Besides providing a template for making forms, HTML Assistant offers the Form Assistant toolbar (see Figure 28.10), from which you can quickly create forms containing precisely the fields you require.

Figure 28.10. Use the Form Assistant toolbar to add individual fields to a form.


To display the Form Assistant toolbar, choose Special, Form Tool Bar from the HTML Assistant Pro menu bar.

To add fields, you click buttons on the Form Assistant toolbar:


Text Box


Radio Button


Check Box


Selection List


Submit Button


Reset Button

  1. Open the page file in HTML Assistant Pro.

  2. Choose Special, Form Tool Bar to display the Form Assistant toolbar.

  3. Examine the HTML code carefully, to locate the section where your form is located. The form code begins with the tag <FORM...> and ends with the tag </FORM> .

  4. Examining the form field tags already in place, locate and click in the spot where you want to add a new field (see Figure 28.11).

    Figure 28.11. Step 4: Choose the spot in the code where you will add a new form field.


  5. Press Enter to start a new line on which to add the field.

  6. On the Form Assistant toolbar, click the button for the form field you want to add.

Customizing Fields

When adding form fields, you can customize their appearance or action. For example, when adding a text box, you can choose to make it a multiline text box rather than the default single-line text box, to give your visitors room to type longer input.

To choose options for a form field while creating it, don't click the button for the field on the Form Assistant toolbar. Instead, right-click the button. An options dialog box (different for each form field) appears (see Figure 28.12). Choose your options and then click the Apply Tags button in the dialog box.

Figure 28.12. Right-click a button on the Form Assistant toolbar to see options for customizing that field.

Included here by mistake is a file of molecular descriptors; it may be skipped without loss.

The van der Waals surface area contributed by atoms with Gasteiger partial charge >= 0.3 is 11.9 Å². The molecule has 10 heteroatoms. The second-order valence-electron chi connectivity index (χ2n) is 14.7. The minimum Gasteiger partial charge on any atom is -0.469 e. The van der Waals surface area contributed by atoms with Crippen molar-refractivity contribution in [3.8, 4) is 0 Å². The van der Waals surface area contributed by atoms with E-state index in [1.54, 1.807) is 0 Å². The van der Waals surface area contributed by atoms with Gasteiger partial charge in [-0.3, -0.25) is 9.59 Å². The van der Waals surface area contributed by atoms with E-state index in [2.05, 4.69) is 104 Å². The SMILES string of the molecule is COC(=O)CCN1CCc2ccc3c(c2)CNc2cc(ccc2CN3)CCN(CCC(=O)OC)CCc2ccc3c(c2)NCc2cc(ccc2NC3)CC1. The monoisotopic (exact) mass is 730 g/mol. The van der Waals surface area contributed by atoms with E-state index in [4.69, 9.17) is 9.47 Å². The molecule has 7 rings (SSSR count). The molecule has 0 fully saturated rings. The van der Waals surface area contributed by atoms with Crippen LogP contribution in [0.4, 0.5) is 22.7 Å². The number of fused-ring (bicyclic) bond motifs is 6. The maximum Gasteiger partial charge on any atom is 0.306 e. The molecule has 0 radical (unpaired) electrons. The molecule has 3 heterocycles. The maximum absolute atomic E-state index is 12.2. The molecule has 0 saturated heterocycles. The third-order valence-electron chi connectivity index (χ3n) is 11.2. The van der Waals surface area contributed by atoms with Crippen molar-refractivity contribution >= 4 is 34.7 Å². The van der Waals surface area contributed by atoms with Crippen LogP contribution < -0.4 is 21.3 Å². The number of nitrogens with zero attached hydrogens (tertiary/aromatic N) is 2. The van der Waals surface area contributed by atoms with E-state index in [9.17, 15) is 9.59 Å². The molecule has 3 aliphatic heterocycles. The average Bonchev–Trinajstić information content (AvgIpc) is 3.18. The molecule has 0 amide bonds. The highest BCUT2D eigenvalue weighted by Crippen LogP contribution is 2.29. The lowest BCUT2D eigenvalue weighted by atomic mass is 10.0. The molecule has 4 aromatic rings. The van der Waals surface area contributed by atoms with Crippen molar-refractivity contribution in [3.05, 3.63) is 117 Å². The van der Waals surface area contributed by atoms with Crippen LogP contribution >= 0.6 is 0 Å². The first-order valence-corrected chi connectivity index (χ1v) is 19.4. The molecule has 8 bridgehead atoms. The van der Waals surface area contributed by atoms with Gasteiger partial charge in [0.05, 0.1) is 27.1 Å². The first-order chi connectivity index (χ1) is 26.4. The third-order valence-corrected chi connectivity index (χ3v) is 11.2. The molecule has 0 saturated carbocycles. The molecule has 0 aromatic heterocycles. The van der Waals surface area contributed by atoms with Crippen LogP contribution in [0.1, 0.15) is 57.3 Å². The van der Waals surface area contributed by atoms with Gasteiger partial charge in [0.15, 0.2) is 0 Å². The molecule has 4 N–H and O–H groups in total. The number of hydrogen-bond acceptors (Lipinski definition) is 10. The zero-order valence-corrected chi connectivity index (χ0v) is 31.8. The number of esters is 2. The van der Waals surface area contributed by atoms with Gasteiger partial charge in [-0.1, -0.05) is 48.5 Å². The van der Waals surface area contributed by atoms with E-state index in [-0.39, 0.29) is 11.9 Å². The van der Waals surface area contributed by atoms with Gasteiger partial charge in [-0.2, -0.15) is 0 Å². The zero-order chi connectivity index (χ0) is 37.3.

Again, the exact options you see vary, depending on the type of field you double-clicked. Most options are self-explanatory. You can expand these dialog boxes by clicking the Advanced check box you see in each dialog box (see Figure 28.13).

Figure 28.13. Click the Advanced check box to see advanced options for a form field.



One option you see in most dialog boxes for customizing form fields is Variable Name. This name , which does not appear in your page, is used by the CGI programmer to determine what happens to the data the visitor will type there.

For example, the variable name for a text box intended to collect the visitor's first name could be FIRSTNAME. Choosing these variables enables you to communicate more effectively with your CGI programmer, giving you the ability to tell him or her exactly what you want done with each piece of input collected.

However, you'll see two important options, especially when you've clicked the Advanced check box that might not be so self-explanatory:

  • Value In one-line and scrolling text boxes, this is an optional, default form entry you offer your visitors to save them time. For example, if you predict that most visitors will probably make a particular entry in a text box, you can make that entry appear to be pre-entered on the form. The visitor can always change that entry, but if the initial value is what he would have chosen or typed anyway, he can skip that field. Some Web authors also use the Initial Value field to display within the form an instruction for using the form ("Type your address here").

  • Mark as Preselected In lists, check boxes, and radio buttons, you can specify that a particular field or list item is automatically selected so that visitors who would have made the same selection can skip the field.

Sams Teach Yourself Internet and Web Basics All in One
Sams Teach Yourself Internet and Web Basics All in One
ISBN: 0672325330
EAN: 2147483647
Year: 2003
Pages: 350
Authors: Ned Snell © 2008-2017.